• Three large language stocks: Algonquian, Iroquoian, and Siouan; included the Delaware, Ojibway/Chippewa, Sauk, Fox, Menominee, Kickapoo, Illinois, Winnebago, Shawnee, Seminole, Creek, as well as thirty or forty more nations.
  • Population hard to estimate since thousands were obliterated before awareness of them was developed; certainly in the hundreds of thousands, possibly half a million or more.

Political organization of these semi-nomadic town dwellers took the form of large confederacies such as the Three Fires, composed of the Ojibways, Potawatomis, and Ottawas on the eastern end of Lake Superior. Wide trade networks were well established. The people were skilled in hunting; they also cultivated wild rice, squash, corn, and other crops. They developed snowshoes, used birch bark to build canoes and houses, and produced maple syrup. They introduced wampum, seashells strung on strings or braided into bets, used for trading and also as a way of remembering for a non-literate society; for example, belts might embody the terms of treaties in the symbolic placement of the shells. Some tribes were matri-lineal; some created clans claiming descent from the spirit of an animal, or special societies formed for a specific purpose such as war or healing. Occasional wars of battles gave the erroneous impression to early settlers that all these people were warlike; the French and English used ancient enmities to turn tribes against each other.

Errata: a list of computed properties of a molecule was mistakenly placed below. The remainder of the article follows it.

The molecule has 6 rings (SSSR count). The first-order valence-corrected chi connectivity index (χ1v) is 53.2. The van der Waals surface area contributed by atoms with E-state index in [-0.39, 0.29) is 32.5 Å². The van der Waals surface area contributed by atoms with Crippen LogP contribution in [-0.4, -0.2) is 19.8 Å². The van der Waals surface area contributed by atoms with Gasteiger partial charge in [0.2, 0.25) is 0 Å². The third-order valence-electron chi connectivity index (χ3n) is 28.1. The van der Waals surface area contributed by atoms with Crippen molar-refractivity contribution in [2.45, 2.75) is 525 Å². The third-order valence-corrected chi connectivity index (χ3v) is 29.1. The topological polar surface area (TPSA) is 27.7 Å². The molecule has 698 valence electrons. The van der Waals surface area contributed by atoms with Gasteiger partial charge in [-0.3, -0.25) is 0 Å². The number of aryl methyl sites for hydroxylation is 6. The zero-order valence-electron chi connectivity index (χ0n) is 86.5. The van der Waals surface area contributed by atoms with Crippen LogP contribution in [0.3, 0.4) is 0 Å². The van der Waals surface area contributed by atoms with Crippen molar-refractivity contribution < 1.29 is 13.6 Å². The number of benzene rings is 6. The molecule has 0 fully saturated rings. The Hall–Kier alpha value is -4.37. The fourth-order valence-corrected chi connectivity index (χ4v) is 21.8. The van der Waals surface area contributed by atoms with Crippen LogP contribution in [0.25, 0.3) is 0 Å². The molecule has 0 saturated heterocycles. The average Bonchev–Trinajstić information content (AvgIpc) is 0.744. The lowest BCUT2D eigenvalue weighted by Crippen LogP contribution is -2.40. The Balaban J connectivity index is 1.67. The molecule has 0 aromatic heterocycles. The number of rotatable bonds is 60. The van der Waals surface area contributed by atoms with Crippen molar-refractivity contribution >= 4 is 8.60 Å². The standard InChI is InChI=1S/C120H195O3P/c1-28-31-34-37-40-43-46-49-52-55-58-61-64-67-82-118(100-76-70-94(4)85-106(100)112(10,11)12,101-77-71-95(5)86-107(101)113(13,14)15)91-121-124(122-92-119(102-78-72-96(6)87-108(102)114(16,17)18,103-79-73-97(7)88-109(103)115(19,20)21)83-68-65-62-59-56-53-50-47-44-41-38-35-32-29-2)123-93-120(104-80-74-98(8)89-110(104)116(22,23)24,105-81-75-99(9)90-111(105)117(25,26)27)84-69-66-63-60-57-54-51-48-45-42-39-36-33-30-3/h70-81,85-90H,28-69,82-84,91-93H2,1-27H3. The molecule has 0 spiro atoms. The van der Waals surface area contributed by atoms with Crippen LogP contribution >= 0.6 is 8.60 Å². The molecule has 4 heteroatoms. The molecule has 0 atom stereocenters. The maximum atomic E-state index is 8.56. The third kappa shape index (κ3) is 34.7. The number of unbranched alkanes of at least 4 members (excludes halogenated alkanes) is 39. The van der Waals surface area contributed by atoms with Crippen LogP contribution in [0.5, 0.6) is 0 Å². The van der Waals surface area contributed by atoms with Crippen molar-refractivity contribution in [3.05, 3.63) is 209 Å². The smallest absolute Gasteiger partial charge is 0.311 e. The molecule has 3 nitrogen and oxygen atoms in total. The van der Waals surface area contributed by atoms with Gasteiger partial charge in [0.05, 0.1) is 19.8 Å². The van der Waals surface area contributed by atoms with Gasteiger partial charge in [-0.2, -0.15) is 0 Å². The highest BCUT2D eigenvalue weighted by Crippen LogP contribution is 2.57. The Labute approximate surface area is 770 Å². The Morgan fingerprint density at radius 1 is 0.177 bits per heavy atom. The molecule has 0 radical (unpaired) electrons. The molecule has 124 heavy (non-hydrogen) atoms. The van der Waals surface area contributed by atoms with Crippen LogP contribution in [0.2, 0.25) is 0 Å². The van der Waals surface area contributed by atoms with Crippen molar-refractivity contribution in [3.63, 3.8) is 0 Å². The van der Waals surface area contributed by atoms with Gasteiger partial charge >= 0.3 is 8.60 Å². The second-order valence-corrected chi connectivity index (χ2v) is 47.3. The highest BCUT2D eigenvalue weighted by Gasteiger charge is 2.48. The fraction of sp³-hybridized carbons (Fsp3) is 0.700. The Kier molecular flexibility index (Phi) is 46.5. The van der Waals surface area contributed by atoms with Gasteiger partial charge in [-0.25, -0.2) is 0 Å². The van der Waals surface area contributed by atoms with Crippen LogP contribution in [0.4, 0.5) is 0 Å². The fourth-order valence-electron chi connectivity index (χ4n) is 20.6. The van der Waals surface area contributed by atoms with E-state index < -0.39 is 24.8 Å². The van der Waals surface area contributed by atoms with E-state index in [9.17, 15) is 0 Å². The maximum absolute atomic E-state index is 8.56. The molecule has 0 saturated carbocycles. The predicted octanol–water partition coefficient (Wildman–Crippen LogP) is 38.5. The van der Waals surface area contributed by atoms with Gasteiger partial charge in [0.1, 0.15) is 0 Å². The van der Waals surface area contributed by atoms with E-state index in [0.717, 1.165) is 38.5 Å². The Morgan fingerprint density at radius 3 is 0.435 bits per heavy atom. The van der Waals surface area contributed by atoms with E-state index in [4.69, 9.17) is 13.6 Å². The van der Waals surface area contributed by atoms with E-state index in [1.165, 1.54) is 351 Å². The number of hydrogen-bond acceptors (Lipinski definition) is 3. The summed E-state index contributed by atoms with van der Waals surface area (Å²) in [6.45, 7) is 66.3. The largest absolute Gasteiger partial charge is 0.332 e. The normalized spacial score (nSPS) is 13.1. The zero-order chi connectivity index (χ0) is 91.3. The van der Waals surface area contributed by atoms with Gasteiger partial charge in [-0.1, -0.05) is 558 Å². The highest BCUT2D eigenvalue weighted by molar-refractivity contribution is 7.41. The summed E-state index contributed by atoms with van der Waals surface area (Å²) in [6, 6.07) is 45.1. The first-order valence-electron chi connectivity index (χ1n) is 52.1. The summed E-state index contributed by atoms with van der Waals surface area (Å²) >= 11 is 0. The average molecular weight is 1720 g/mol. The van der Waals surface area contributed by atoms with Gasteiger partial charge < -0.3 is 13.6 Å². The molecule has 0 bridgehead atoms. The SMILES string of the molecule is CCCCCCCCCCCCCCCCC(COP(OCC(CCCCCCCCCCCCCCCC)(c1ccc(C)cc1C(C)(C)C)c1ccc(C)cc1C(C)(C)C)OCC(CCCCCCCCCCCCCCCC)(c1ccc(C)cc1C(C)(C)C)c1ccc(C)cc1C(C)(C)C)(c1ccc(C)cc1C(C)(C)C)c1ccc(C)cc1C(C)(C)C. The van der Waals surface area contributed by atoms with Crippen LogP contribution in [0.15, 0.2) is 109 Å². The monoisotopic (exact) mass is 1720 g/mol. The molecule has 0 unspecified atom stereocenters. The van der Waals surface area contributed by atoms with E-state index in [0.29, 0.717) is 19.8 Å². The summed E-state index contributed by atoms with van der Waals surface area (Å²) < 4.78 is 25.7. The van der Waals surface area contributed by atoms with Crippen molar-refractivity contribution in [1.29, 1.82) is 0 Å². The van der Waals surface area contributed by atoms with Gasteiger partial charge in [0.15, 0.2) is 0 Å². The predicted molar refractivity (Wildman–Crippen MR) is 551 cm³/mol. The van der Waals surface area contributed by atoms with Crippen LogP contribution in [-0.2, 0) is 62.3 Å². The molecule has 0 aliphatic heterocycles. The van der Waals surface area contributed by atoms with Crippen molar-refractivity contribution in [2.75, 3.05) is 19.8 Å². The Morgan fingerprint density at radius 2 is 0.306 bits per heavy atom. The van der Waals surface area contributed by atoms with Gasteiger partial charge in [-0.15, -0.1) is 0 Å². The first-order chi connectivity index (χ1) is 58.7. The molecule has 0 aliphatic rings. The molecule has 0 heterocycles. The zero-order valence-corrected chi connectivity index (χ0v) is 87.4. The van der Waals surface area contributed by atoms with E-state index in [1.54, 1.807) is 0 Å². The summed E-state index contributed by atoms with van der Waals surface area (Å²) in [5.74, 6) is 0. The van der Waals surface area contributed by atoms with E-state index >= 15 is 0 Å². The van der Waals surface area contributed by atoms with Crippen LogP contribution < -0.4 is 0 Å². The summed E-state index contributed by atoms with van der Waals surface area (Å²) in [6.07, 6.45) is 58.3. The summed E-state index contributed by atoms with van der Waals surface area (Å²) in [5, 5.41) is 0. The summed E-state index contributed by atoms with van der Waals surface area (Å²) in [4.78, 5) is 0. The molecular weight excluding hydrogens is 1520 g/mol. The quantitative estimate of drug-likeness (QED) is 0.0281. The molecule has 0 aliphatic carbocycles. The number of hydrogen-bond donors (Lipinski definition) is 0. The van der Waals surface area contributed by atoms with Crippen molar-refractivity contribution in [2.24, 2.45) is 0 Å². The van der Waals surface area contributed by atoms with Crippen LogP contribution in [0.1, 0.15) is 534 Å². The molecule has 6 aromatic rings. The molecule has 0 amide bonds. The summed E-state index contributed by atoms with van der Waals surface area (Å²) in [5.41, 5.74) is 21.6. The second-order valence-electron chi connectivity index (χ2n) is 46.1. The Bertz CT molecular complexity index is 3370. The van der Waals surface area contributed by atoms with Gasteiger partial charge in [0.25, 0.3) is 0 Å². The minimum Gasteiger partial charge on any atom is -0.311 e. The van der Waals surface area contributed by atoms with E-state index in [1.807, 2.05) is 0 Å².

Peoples of the Plains and Prairies

  • Several centers of state development, from West Texas to the sub-Artic.
  • Cree in prairies of Canada, Lakota and Dakota (Sioux) in present-day North and South Dakota, Cheyenne and Arapaho to the west and south.
  • Human population approximately one million; bison population around eighty million.

Many other bison-hunting peoples occupied various parts of the territories, and territorial disputes occurred. Some peoples, such as the Potowatomie, turned almost entirely to commerce. These groups tended to be peacemakers and negotiators in disputes, speaking many languages, perhaps originating the sign language which became universal in the Western Hemisphere in pre-colonial times.



Fishing Peoples of the Pacific Northwest

The great sea has set me in motion.Set me adrift,And I move as a week in the river.The arch of skyAnd mightiness of stormsEncompasses me,And I am left,Trembling with joy.

Eskimo Song

  • Included the Tlingit, Hoopa, Poma, Karok, and Yurok peoples.
  • Total population of four million.